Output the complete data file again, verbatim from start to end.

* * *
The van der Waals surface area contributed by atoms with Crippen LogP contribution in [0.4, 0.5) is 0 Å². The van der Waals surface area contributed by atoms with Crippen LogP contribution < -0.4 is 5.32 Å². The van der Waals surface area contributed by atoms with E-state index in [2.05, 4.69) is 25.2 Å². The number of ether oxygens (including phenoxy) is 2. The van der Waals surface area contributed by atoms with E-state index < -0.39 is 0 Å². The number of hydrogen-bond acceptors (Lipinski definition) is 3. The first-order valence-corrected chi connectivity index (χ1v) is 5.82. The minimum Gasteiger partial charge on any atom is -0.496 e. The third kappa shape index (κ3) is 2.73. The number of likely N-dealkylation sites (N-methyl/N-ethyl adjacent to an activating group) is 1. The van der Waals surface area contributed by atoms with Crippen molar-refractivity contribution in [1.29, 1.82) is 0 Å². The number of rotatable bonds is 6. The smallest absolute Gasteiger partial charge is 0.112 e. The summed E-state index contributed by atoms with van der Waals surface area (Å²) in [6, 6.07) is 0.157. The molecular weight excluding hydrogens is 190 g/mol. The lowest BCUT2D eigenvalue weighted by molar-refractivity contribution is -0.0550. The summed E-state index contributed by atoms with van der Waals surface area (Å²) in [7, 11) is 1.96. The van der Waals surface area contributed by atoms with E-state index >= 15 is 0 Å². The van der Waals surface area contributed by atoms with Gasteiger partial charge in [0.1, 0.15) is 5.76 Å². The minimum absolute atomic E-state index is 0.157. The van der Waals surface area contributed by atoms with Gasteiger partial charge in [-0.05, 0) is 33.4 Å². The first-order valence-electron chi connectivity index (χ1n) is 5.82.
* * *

The van der Waals surface area contributed by atoms with Crippen LogP contribution in [0.4, 0.5) is 0 Å². The van der Waals surface area contributed by atoms with Crippen LogP contribution < -0.4 is 5.32 Å². The van der Waals surface area contributed by atoms with E-state index in [2.05, 4.69) is 25.2 Å². The number of ether oxygens (including phenoxy) is 2. The van der Waals surface area contributed by atoms with E-state index < -0.39 is 0 Å². The number of hydrogen-bond acceptors (Lipinski definition) is 3. The first-order valence-corrected chi connectivity index (χ1v) is 5.82. The minimum Gasteiger partial charge on any atom is -0.496 e. The third kappa shape index (κ3) is 2.73. The number of likely N-dealkylation sites (N-methyl/N-ethyl adjacent to an activating group) is 1. The van der Waals surface area contributed by atoms with Crippen molar-refractivity contribution in [1.29, 1.82) is 0 Å². The number of rotatable bonds is 6. The smallest absolute Gasteiger partial charge is 0.112 e. The summed E-state index contributed by atoms with van der Waals surface area (Å²) in [6, 6.07) is 0.157. The molecular weight excluding hydrogens is 190 g/mol. The lowest BCUT2D eigenvalue weighted by molar-refractivity contribution is -0.0550. The summed E-state index contributed by atoms with van der Waals surface area (Å²) in [7, 11) is 1.96. The van der Waals surface area contributed by atoms with E-state index >= 15 is 0 Å². The van der Waals surface area contributed by atoms with Gasteiger partial charge in [0.1, 0.15) is 5.76 Å². The minimum absolute atomic E-state index is 0.157. The van der Waals surface area contributed by atoms with Gasteiger partial charge in [-0.05, 0) is 33.4 Å². The first-order valence-electron chi connectivity index (χ1n) is 5.82.